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    ABSTRACT: The role of the delta-opioid receptor (OPRD1) in methamphetamine (MAP) addiction was investigated using association analysis between OPRD1 gene polymorphisms and MAP dependence/psychosis. DNA samples from Japanese patients with MAP dependence/psychosis were analyzed to find polymorphisms in OPRD1 gene exons and exon-intron boundaries. One novel single nucleotide polymorphism (SNP) in intron 1 and two SNPs in exon 3 were identified. The two SNPs in exon 3 were in linkage disequilibrium. No significant difference was observed in either genotypic or allelic frequencies of these SNPs between controls (n = 260) and MAP dependent/psychotic patients (n = 170). Global analyses using the three SNPs and subcategory analyses on clinical parameters also showed no significant differences. These results suggest that the OPRD1 gene variants may not be a factor in vulnerability to MAP dependence/psychosis.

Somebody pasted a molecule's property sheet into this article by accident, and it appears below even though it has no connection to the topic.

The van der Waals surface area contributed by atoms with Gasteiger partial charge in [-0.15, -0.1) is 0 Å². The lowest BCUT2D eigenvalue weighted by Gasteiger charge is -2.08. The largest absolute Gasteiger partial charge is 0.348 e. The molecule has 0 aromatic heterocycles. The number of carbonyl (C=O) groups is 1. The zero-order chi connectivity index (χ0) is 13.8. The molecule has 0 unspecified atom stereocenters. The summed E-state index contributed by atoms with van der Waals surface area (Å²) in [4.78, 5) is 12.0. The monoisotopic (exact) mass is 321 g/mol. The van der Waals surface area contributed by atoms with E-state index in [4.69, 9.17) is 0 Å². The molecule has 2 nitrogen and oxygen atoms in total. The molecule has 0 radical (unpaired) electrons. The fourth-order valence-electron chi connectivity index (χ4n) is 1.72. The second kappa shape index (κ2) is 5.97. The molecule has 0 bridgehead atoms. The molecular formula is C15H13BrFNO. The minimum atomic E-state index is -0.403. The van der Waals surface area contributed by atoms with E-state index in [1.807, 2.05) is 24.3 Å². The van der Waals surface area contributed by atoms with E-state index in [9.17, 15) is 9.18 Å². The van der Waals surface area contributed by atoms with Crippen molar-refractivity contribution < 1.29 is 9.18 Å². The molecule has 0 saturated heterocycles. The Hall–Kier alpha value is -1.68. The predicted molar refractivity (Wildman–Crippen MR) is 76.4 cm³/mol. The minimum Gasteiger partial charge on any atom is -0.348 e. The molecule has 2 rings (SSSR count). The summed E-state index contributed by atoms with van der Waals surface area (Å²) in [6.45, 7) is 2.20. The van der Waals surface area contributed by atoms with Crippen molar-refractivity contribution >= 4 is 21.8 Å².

American Journal of Medical Genetics Part B Neuropsychiatric Genetics 08/2006; 141B(5):482-6. · 3.23 Impact Factor
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    ABSTRACT: Opioids have been suggested to affect feeding behaviour. To clarify the role of mu-opioid receptors in feeding, we measured several parameters relating to food intake in mu-opioid receptor knockout mice. Here, we show that the knockout mice had increased body weight in adulthood, although the intake amount of standard food was similar between the wild-type and knockout littermates. Serum markers for energy homeostasis were not significantly altered in the knockout mice. Hypothalamic neuropeptide Y mRNA, however, was higher in knockouts than in wild-type mice. Our results suggest that the up-regulated expression of neuropeptide Y mRNA might contribute to the increased weights of adult mu-opioid receptor knockout mice.